Mortality is the other key factor which Covid-19 will be changing, but it is too early to assess what this will mean for bulk annuities. In the short term, it is likely to mean additional deaths and so will remove some of a scheme’s liabilities before a transaction is priced. However, these additional deaths are likely to be older pensioners with existing health conditions, so insurers will be cautious about a possible selection effect for mortality rates looking forward. Initially, after the first wave of deaths from Covid-19, they are likely to assume higher future mortality improvements. There is a separate question about whether Covid-19 outbreaks will become an annual occurrence, like the winter flu.

Defining the liabilities

This stage involves:
  • performing detailed data cleansing
  • auditing administration benefit calculations
  • reviewing all the scheme’s legal documentation (historic and current) to ensure the rules have been correctly administered.
Clearly this is a time-consuming stage and, unless a scheme is very fortunate, it is likely that such a detailed audit will reveal some legacy issues. Advice will be needed on how to address any such issues. Often there is more than one legitimate way of dealing with such problems, with corresponding advantages and disadvantages. In such situations it is entirely possible that the trustees, the sponsor and the insurer(s) all have different views on what corrective action needs to be taken.
 
Schemes which are getting close to transacting need to give serious thought and planning to this audit stage. Completing some or all of this before engaging with insurers can be a significant help in convincing insurers that the scheme is serious about transacting.

Getting your governance right

A large-scale transaction requires excellent communication between the trustees, sponsor and insurer (and of course their advisers). If not, the quality of decision-making and the process itself will suffer – indeed we have heard of one major transaction that did not take place because of poor communication between the trustees and the sponsor.
 
The quality of the governance framework is something which insurers are very concerned about, again as a sign of how serious the scheme stakeholders are about getting a deal done.
 
A joint company/trustee working party can be an effective tool to ensure there is sufficient focus on the transaction and efficient communication about issues as they arise. Terms of reference for the working party can spell out the remit of the group and be clear on what decisions need to be escalated upwards. Ideally, this working party will be set up long before the insurers are approached.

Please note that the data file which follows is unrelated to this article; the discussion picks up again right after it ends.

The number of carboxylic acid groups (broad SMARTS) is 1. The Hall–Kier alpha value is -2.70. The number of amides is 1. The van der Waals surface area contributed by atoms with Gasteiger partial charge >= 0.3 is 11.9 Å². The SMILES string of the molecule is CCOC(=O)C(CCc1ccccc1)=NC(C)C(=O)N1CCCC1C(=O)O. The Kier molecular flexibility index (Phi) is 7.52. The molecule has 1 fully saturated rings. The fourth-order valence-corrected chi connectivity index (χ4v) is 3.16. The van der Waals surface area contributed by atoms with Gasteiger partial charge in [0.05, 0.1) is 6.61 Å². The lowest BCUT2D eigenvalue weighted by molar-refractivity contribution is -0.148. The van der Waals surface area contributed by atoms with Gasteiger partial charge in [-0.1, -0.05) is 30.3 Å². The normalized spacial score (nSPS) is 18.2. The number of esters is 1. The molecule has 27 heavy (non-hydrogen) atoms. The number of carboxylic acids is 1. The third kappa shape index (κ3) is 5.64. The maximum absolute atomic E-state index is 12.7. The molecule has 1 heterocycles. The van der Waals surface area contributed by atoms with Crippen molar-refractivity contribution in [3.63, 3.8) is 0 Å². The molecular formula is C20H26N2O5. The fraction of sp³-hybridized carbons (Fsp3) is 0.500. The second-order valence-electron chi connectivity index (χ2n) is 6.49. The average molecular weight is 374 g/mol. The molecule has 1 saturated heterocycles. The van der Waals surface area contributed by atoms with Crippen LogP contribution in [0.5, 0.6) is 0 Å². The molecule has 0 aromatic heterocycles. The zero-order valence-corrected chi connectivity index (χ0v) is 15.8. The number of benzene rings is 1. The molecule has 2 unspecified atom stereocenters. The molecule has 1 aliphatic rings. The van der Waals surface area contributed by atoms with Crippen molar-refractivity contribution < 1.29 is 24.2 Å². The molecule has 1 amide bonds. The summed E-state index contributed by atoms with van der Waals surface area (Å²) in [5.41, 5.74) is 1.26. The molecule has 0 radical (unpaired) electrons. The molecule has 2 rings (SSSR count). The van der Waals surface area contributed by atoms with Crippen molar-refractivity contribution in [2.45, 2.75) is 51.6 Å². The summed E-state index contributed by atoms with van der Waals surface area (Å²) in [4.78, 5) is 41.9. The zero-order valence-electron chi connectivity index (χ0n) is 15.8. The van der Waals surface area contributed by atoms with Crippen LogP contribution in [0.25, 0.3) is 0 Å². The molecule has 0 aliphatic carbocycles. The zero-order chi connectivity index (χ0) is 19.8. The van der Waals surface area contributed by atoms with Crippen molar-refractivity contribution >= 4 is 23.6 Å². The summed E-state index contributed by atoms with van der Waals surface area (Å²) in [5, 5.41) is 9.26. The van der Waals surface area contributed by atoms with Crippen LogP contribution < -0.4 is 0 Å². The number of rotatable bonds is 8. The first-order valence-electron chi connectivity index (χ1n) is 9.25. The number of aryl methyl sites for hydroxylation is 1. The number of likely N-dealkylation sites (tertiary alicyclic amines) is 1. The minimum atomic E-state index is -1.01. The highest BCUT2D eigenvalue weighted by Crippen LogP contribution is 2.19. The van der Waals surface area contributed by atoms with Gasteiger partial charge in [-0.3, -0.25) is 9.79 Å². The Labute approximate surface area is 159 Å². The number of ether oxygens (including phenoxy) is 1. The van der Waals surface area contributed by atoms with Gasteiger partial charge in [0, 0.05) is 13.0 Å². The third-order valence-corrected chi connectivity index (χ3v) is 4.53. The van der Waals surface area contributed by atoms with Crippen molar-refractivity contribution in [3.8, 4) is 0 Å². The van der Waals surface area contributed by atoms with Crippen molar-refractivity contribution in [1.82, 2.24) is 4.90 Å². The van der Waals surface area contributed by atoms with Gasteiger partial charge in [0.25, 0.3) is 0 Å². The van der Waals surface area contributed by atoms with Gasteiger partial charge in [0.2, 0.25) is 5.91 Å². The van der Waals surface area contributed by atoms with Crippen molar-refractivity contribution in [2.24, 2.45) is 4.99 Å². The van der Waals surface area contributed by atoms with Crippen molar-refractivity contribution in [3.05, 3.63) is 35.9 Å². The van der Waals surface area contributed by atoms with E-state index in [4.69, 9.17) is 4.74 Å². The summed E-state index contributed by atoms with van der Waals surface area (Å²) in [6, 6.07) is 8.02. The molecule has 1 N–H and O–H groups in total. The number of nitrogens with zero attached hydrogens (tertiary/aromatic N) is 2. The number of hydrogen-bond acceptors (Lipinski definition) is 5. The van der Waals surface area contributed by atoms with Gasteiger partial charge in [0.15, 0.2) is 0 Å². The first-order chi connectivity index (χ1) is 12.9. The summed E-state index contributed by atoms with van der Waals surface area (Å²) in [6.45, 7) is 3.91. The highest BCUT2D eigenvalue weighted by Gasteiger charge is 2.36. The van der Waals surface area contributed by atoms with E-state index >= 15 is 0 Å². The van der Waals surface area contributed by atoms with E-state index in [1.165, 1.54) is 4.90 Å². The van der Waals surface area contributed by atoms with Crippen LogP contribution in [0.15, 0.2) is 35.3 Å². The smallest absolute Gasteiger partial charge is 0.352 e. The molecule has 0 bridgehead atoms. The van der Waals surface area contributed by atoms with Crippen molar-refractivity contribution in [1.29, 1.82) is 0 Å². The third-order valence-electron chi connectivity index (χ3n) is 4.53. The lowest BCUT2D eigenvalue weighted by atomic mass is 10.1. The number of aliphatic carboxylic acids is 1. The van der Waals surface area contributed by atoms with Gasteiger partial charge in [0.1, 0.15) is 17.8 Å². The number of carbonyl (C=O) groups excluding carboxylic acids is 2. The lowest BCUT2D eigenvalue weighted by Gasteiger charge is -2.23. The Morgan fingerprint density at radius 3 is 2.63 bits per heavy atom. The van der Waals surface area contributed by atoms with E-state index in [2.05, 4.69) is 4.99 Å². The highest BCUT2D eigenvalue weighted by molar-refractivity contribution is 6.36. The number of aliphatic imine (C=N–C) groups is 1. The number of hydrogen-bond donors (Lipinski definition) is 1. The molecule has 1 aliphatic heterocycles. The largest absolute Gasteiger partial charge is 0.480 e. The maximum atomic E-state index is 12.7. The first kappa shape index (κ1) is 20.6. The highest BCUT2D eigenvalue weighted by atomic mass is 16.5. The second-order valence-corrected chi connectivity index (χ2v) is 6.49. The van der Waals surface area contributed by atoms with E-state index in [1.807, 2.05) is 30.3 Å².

Its first jobs should be to develop and implement the investment changes required and also to push ahead with the data and benefit audit. The role of the different advisers and how they work together also needs to be agreed and documented.
 
Whilst it is not unusual for one firm to carry out the bulk annuity broking process, it is not possible for that one firm to advise both the trustees and the sponsor. This is because, as we have already explained, there is usually more than one legitimate way of dealing with (often non-trivial) legacy issues that emerge as part of a bulk annuity process. For larger transactions, it has become increasingly common to have the trustees’ and company’s advisers working together on the broking.

Resources and project management

Very few schemes have sufficient internal resource to embark on a large-scale transaction without careful planning. Schemes will require dedicated resource and specialist project management for a significant number of months. Issues to consider include:
  • who will provide this resource?
  • who does this resource report to and does that create any potential conflicts of interest?
  • what is the role of advisers in meeting any resource needs (again this can create conflicts that need managing).
It is important that the trustees and sponsor work through these issues before they get too far into the transaction process.
 
BAC has direct experience of working alongside other advisers, as the lead corporate adviser responsible for the governance and project management for a £4 billion buy-in/buyout transaction. If you would like to discuss any aspects of getting buyout ready, please contact us.